By Joel Achenbach — That would eliminate a lot of unknowns. In space missions, unknowns ratchet up costs and create delays. But under Plan B, the target might be an underwhelming boulder the size of, say, a washing machine. Presumably that's not what Obama meant in 2010 when he vowed to send humans to an asteroid.
NASA is in a tricky position, trying to improvise a coherent strategy for human spaceflight even as political winds have shifted dramatically. If NASA is lurching along these days, that's in part because the agency has been jerked around.
NASA has been in difficult transitions before. Doug Cooke, who spent 37 years at the agency before retiring in 2011, remembers the post-Apollo 1970s: "It was scary. You realize that you're not really flying. And it's a vulnerable time."
With the shuttle retired, NASA can no longer launch American astronauts on American rockets, but rather must buy seats at $71 million a pop on Russian spaceships. American taxpayers are sending more than $400 million a year to Russia to launch American astronauts.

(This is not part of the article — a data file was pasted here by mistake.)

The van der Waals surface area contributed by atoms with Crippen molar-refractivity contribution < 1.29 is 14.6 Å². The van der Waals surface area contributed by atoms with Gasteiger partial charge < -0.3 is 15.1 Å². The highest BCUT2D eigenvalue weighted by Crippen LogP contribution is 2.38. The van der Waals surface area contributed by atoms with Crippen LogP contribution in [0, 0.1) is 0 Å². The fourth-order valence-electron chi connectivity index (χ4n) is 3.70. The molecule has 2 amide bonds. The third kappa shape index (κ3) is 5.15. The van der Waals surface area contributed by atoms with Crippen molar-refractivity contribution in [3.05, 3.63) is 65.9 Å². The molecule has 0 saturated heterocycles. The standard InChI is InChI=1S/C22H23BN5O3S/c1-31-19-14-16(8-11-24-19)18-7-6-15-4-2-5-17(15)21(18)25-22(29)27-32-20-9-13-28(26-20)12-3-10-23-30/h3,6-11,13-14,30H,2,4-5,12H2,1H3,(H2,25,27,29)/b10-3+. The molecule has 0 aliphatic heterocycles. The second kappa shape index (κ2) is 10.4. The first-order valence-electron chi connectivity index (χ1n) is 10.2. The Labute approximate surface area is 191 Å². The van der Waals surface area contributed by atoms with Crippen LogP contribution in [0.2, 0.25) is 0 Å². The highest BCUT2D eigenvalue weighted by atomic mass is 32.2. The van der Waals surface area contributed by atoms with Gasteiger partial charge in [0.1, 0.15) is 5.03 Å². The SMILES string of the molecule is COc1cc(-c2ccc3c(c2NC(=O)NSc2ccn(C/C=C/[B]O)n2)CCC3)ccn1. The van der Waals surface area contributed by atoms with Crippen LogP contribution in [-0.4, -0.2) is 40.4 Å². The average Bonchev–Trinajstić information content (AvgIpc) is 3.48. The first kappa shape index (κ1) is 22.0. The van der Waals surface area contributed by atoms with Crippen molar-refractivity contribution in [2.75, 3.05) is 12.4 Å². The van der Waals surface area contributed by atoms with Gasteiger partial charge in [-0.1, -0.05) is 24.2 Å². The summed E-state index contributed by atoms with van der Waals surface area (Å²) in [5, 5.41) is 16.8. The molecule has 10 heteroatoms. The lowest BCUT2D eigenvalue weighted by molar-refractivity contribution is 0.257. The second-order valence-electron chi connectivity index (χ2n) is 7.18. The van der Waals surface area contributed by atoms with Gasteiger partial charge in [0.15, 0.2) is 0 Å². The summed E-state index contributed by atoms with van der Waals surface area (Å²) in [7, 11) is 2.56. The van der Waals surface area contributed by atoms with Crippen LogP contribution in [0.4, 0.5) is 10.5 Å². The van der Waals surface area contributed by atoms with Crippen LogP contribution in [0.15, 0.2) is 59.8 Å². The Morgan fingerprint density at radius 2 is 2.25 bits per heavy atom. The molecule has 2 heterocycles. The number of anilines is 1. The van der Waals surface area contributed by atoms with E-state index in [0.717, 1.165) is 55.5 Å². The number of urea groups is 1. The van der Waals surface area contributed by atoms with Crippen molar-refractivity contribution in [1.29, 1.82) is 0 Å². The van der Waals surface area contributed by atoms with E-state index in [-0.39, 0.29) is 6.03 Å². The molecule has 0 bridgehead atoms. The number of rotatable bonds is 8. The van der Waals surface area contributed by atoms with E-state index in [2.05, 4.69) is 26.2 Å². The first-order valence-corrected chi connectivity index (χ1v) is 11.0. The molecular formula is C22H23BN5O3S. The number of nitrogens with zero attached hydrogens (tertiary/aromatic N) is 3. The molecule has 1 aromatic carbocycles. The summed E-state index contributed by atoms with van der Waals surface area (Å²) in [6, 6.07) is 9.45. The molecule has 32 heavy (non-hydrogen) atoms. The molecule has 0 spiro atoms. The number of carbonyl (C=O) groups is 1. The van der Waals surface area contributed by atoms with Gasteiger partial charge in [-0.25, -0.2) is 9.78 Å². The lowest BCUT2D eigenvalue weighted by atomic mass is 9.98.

The last space shuttle flew in 2011. NASA wants to see American astronauts ride to orbit on commercial spacecraft by 2017, though tight budgets could make that schedule slip by a year or more. Three companies — Boeing, SpaceX and Sierra Nevada — are competing for the "commercial crew" contract.
NASA's turmoil dates from the morning of Feb. 1, 2003, when the space shuttle Columbia disintegrated over Texas, killing the seven astronauts on board. The grieving space community decided to rethink the enterprise of human spaceflight, from the architecture of rockets to the fundamental purpose of launching people off the planet. Many people inside and outside of NASA wanted to get back to exploration, which would mean sending humans beyond Low Earth Orbit for the first time since the late 1960s and early 1970s.